A Word, Please: Clarity is key when using commas, though there are other rules to consider
Here’s an interesting question posed to me recently: Which of the following sentences is punctuated correctly?
Look for fresh basil at your local grocery store, and, if it isn’t available, tell the staff to stock up.
Look for fresh basil at your local grocery store and, if it isn’t available, tell the staff to stock up.
Look for fresh basil at your local grocery store and if it isn’t available, tell the staff to stock up.
The question came not from a reader but from a fellow editor — a pro whose job is to know this stuff — which proves you shouldn’t feel bad if you don’t. And the answer is more complicated than meets the eye because it involves two different punctuation rules.
The first rule at play is summed up well in the Associated Press Stylebook: “When a conjunction such as ‘and,’ ‘but’ or ‘for’ links two clauses that could stand alone as separate sentences, use a comma before the conjunction in most cases.”
Our sentence has two clauses that could stand alone as separate sentences: “Look for fresh basil at your local grocery store” and “if it isn’t available, tell the staff to stock up.” The clauses are connected with “and,” so according to this AP style rule, we should have a comma after “grocery store.”
The second rule at play says that introductory phrases and clauses should be set off with commas. The second part of our example sentence, “if it isn’t available,” qualifies as an introductory clause because it sets up another clause to come. So according to this rule, we should have a comma after “and,” which marks the beginning of the introductory part, and another after “available,” which is the last word in the introductory phrase.
Some “careful users of the language” dislike the use of “headquarters” as a verb, even though it’s easily understood, writes grammar expert June Casagrande.
So if you take a strict interpretation of both these rules, you’d choose our first option because it has a comma before “and,” another comma after “and” and a third after “available.”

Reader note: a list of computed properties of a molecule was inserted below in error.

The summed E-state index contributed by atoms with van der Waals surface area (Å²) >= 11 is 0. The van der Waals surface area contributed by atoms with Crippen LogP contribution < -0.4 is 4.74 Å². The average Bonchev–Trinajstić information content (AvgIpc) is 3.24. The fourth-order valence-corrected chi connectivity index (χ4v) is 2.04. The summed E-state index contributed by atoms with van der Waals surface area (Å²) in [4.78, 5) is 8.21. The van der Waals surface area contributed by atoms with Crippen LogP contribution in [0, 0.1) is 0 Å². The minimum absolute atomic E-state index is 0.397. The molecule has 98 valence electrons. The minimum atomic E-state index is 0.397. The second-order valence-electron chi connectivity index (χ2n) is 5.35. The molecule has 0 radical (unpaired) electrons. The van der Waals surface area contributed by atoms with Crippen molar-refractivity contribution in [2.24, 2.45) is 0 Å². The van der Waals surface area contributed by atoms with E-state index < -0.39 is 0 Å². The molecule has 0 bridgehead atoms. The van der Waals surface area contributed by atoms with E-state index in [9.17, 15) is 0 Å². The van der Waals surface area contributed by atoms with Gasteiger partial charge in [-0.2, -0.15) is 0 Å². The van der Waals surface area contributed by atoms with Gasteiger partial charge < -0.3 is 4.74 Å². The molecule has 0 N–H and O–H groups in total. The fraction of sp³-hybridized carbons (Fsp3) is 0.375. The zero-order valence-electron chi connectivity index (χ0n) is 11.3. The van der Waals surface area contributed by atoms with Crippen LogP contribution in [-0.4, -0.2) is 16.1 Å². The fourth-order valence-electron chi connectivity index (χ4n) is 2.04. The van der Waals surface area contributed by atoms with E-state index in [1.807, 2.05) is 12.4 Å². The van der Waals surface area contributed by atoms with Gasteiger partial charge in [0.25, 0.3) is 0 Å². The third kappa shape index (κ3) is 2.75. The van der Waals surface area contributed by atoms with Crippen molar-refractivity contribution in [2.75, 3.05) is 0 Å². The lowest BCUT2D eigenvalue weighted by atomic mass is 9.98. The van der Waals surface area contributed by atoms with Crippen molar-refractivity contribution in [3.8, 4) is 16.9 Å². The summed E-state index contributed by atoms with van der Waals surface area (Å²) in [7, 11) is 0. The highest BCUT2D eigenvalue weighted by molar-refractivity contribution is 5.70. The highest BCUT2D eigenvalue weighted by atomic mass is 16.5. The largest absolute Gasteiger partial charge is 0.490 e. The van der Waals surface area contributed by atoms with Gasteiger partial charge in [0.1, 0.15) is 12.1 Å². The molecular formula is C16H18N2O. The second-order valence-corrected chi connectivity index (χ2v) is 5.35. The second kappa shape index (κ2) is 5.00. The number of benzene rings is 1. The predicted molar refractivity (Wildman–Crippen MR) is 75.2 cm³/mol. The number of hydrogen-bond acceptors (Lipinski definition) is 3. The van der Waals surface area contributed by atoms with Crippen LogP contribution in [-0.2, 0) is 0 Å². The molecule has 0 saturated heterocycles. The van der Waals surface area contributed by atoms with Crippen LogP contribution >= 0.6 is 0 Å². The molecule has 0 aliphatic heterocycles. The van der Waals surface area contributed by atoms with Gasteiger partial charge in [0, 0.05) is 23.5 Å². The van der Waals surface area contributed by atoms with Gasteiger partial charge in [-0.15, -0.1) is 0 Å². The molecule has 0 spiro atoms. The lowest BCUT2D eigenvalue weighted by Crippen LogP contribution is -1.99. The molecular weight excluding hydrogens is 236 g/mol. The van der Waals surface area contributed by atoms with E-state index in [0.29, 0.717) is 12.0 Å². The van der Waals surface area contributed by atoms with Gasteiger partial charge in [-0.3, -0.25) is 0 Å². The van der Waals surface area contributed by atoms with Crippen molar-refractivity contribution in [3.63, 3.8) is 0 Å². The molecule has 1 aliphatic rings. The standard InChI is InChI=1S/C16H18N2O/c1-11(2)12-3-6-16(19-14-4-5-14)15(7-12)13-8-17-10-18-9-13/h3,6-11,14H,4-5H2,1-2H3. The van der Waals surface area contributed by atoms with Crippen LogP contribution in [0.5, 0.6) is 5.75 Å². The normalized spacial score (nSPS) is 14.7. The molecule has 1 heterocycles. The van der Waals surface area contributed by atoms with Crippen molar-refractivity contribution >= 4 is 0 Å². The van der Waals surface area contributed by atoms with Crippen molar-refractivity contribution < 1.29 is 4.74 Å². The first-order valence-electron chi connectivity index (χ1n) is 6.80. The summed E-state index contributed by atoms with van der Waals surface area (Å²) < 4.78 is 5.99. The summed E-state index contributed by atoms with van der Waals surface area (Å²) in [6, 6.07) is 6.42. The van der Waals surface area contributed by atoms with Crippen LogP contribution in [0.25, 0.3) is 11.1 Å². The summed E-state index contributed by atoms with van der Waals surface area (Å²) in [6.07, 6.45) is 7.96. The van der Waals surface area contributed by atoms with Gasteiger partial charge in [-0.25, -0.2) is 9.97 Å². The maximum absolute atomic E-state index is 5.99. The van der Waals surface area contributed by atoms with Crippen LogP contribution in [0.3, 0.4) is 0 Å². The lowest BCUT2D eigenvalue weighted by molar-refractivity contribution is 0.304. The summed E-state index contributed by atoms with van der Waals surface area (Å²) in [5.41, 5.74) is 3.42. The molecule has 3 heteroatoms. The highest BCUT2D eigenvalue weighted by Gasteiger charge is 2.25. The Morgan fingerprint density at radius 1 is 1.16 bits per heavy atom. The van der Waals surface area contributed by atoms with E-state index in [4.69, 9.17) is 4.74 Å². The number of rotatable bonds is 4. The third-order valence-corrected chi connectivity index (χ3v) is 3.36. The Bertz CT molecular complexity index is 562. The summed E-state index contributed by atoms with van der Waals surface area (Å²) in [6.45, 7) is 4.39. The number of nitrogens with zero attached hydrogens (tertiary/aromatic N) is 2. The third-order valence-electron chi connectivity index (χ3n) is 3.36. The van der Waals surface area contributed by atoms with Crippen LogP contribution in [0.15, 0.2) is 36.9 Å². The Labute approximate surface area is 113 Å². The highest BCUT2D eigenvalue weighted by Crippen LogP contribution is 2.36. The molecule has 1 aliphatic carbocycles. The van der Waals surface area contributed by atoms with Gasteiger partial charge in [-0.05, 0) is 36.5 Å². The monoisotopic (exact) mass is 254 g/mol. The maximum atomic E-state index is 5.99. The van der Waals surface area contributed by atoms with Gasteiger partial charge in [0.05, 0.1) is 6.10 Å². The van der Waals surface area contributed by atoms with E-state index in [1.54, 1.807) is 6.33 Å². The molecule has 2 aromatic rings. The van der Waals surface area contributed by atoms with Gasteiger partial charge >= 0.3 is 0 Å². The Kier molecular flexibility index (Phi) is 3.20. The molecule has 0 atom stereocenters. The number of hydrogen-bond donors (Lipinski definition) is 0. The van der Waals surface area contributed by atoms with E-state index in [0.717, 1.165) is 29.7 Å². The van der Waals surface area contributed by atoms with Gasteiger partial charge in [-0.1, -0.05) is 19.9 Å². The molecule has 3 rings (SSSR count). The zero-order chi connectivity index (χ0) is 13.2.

So option 1 is correct, but it’s also ugly. The three commas are just too much in my view. Luckily, comma rules leave room for personal taste.
“As with all punctuation, clarity is the biggest rule,” AP advises. “If a comma does not help make clear what is being said, it should not be there.”
AP repeats this general comma advice several times under its specific comma rules. For example, immediately after the rule that says to set off introductory phrases with commas, AP says “The comma may be omitted after short introductory phrases if no ambiguity would result.” So if we had a sentence that said only “If it isn’t available, tell the staff to stock up,” that comma would be optional. But our introductory clause doesn’t begin a standalone sentence. It comes mid-sentence. When AP says to “set off” a clause with commas, that means one before and one after. So we shouldn’t ditch the comma after “and,” even if we ditch the one after “available.”
The rule about using a comma when linking independent clauses with a conjunction comes with a similar disclaimer: “The comma may be dropped if two clauses with expressly stated subjects are short.” AP doesn’t define what they mean by “short,” but it’s clear that in “I quit and I’m glad” you don’t need a comma after “quit,” even though this sentence has two independent clauses joined by a conjunction.
Not all commas are subject to taste or personal judgment. But the first comma in option 1 is. So, as I told the editor who asked about this sentence, option 3 is no good because it doesn’t have a comma after “and.” Option 1 is technically OK. But in my opinion, option 2 is just right.
June Casagrande is the author of “The Joy of Syntax: A Simple Guide to All the Grammar You Know You Should Know.” She can be reached at JuneTCN@aol.com.
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